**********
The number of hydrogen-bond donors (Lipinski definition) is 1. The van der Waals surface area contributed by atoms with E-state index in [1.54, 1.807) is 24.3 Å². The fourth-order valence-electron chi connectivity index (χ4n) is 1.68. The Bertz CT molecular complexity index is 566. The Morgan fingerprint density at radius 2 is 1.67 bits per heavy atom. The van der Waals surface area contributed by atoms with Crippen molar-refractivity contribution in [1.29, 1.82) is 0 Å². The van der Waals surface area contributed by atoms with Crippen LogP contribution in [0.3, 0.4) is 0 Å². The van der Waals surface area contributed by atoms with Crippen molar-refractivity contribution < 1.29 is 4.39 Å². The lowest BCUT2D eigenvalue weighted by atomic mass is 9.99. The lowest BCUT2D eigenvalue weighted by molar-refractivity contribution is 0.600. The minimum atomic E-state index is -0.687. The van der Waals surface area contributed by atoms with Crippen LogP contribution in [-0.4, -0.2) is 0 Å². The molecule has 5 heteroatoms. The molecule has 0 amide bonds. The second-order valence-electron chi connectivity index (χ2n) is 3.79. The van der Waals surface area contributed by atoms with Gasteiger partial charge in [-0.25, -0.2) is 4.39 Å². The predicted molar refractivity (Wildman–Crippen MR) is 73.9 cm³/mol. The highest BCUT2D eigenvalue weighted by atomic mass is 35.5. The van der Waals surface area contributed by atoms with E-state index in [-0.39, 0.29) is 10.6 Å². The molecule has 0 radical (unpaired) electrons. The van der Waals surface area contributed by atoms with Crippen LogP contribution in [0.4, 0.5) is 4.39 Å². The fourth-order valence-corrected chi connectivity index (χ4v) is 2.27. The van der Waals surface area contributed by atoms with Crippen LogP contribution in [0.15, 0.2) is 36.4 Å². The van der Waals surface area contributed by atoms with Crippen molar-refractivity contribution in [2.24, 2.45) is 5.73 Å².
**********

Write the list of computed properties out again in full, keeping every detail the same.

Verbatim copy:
The number of hydrogen-bond donors (Lipinski definition) is 1. The van der Waals surface area contributed by atoms with E-state index in [1.54, 1.807) is 24.3 Å². The fourth-order valence-electron chi connectivity index (χ4n) is 1.68. The Bertz CT molecular complexity index is 566. The Morgan fingerprint density at radius 2 is 1.67 bits per heavy atom. The van der Waals surface area contributed by atoms with Crippen molar-refractivity contribution in [1.29, 1.82) is 0 Å². The van der Waals surface area contributed by atoms with Crippen LogP contribution in [0.3, 0.4) is 0 Å². The van der Waals surface area contributed by atoms with Crippen molar-refractivity contribution < 1.29 is 4.39 Å². The lowest BCUT2D eigenvalue weighted by atomic mass is 9.99. The lowest BCUT2D eigenvalue weighted by molar-refractivity contribution is 0.600. The minimum atomic E-state index is -0.687. The van der Waals surface area contributed by atoms with Crippen LogP contribution in [-0.4, -0.2) is 0 Å². The molecule has 5 heteroatoms. The molecule has 0 amide bonds. The second-order valence-electron chi connectivity index (χ2n) is 3.79. The van der Waals surface area contributed by atoms with Gasteiger partial charge in [-0.25, -0.2) is 4.39 Å². The predicted molar refractivity (Wildman–Crippen MR) is 73.9 cm³/mol. The highest BCUT2D eigenvalue weighted by atomic mass is 35.5. The van der Waals surface area contributed by atoms with E-state index in [-0.39, 0.29) is 10.6 Å². The molecule has 0 radical (unpaired) electrons. The van der Waals surface area contributed by atoms with Crippen LogP contribution in [0.4, 0.5) is 4.39 Å². The fourth-order valence-corrected chi connectivity index (χ4v) is 2.27. The van der Waals surface area contributed by atoms with Crippen LogP contribution in [0.15, 0.2) is 36.4 Å². The van der Waals surface area contributed by atoms with Crippen molar-refractivity contribution in [2.24, 2.45) is 5.73 Å².